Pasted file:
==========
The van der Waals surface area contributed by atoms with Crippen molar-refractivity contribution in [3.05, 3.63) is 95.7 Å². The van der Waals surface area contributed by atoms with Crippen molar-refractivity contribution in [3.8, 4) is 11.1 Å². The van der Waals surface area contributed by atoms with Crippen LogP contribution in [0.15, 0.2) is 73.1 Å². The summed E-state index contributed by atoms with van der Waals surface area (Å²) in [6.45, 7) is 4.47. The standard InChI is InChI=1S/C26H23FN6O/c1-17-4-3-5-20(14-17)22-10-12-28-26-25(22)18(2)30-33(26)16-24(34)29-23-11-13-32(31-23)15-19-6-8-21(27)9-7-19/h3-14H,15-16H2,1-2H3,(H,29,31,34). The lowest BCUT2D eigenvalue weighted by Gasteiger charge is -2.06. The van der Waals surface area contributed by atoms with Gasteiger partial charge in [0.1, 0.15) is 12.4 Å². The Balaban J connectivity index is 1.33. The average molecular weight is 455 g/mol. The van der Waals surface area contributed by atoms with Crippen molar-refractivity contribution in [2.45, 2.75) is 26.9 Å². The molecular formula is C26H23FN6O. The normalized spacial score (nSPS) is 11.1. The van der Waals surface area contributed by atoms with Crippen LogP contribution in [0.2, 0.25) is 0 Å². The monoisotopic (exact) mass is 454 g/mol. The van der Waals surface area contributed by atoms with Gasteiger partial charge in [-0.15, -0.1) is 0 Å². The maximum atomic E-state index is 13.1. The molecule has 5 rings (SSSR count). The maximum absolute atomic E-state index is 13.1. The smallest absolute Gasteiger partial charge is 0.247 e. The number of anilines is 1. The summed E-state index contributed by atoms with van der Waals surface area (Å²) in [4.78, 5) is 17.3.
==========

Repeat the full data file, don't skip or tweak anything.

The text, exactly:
The van der Waals surface area contributed by atoms with Crippen molar-refractivity contribution in [3.05, 3.63) is 95.7 Å². The van der Waals surface area contributed by atoms with Crippen molar-refractivity contribution in [3.8, 4) is 11.1 Å². The van der Waals surface area contributed by atoms with Crippen LogP contribution in [0.15, 0.2) is 73.1 Å². The summed E-state index contributed by atoms with van der Waals surface area (Å²) in [6.45, 7) is 4.47. The standard InChI is InChI=1S/C26H23FN6O/c1-17-4-3-5-20(14-17)22-10-12-28-26-25(22)18(2)30-33(26)16-24(34)29-23-11-13-32(31-23)15-19-6-8-21(27)9-7-19/h3-14H,15-16H2,1-2H3,(H,29,31,34). The lowest BCUT2D eigenvalue weighted by Gasteiger charge is -2.06. The van der Waals surface area contributed by atoms with Gasteiger partial charge in [0.1, 0.15) is 12.4 Å². The Balaban J connectivity index is 1.33. The average molecular weight is 455 g/mol. The van der Waals surface area contributed by atoms with Crippen molar-refractivity contribution in [2.45, 2.75) is 26.9 Å². The molecular formula is C26H23FN6O. The normalized spacial score (nSPS) is 11.1. The van der Waals surface area contributed by atoms with Crippen LogP contribution in [0.2, 0.25) is 0 Å². The monoisotopic (exact) mass is 454 g/mol. The van der Waals surface area contributed by atoms with Gasteiger partial charge in [-0.15, -0.1) is 0 Å². The maximum atomic E-state index is 13.1. The molecule has 5 rings (SSSR count). The maximum absolute atomic E-state index is 13.1. The smallest absolute Gasteiger partial charge is 0.247 e. The number of anilines is 1. The summed E-state index contributed by atoms with van der Waals surface area (Å²) in [4.78, 5) is 17.3.